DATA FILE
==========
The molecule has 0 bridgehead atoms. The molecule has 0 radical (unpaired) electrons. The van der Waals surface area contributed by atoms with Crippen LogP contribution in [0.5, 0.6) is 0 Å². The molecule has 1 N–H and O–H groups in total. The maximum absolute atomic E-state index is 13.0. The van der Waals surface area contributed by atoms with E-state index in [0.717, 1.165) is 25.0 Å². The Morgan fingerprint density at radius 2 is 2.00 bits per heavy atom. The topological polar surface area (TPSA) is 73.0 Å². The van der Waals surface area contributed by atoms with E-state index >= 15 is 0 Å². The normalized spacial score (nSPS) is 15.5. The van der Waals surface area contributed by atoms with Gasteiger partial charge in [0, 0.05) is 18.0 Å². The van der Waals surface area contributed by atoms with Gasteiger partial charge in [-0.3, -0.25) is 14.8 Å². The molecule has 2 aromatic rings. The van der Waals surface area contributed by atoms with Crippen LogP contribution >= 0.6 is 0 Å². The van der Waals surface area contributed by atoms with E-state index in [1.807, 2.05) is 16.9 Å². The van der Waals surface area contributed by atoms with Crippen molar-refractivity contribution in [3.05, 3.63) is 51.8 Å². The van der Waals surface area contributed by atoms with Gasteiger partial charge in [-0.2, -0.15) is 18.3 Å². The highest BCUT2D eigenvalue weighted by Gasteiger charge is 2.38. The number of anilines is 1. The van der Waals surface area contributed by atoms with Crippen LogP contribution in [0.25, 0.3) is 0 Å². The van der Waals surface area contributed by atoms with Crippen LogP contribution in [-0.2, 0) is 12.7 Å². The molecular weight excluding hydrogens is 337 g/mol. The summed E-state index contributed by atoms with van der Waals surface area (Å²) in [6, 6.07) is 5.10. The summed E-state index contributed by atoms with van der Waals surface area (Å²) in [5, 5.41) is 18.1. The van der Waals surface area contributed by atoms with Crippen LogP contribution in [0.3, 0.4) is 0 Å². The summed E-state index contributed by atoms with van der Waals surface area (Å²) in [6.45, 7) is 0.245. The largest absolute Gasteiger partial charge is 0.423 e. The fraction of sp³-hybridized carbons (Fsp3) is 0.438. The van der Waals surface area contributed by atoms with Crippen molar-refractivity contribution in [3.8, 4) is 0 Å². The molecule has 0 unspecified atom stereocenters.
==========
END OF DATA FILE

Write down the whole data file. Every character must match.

The molecule has 0 bridgehead atoms. The molecule has 0 radical (unpaired) electrons. The van der Waals surface area contributed by atoms with Crippen LogP contribution in [0.5, 0.6) is 0 Å². The molecule has 1 N–H and O–H groups in total. The maximum absolute atomic E-state index is 13.0. The van der Waals surface area contributed by atoms with E-state index in [0.717, 1.165) is 25.0 Å². The Morgan fingerprint density at radius 2 is 2.00 bits per heavy atom. The topological polar surface area (TPSA) is 73.0 Å². The van der Waals surface area contributed by atoms with E-state index >= 15 is 0 Å². The normalized spacial score (nSPS) is 15.5. The van der Waals surface area contributed by atoms with Gasteiger partial charge in [0, 0.05) is 18.0 Å². The van der Waals surface area contributed by atoms with Gasteiger partial charge in [-0.3, -0.25) is 14.8 Å². The molecule has 2 aromatic rings. The van der Waals surface area contributed by atoms with Crippen LogP contribution >= 0.6 is 0 Å². The van der Waals surface area contributed by atoms with E-state index in [1.807, 2.05) is 16.9 Å². The van der Waals surface area contributed by atoms with Crippen molar-refractivity contribution in [3.05, 3.63) is 51.8 Å². The van der Waals surface area contributed by atoms with Gasteiger partial charge in [-0.2, -0.15) is 18.3 Å². The highest BCUT2D eigenvalue weighted by Gasteiger charge is 2.38. The number of anilines is 1. The van der Waals surface area contributed by atoms with Crippen LogP contribution in [0.25, 0.3) is 0 Å². The van der Waals surface area contributed by atoms with Crippen LogP contribution in [-0.2, 0) is 12.7 Å². The molecular weight excluding hydrogens is 337 g/mol. The summed E-state index contributed by atoms with van der Waals surface area (Å²) in [6, 6.07) is 5.10. The summed E-state index contributed by atoms with van der Waals surface area (Å²) in [5, 5.41) is 18.1. The van der Waals surface area contributed by atoms with Crippen LogP contribution in [0.3, 0.4) is 0 Å². The summed E-state index contributed by atoms with van der Waals surface area (Å²) in [6.45, 7) is 0.245. The largest absolute Gasteiger partial charge is 0.423 e. The fraction of sp³-hybridized carbons (Fsp3) is 0.438. The van der Waals surface area contributed by atoms with Crippen molar-refractivity contribution in [3.8, 4) is 0 Å². The molecule has 0 unspecified atom stereocenters.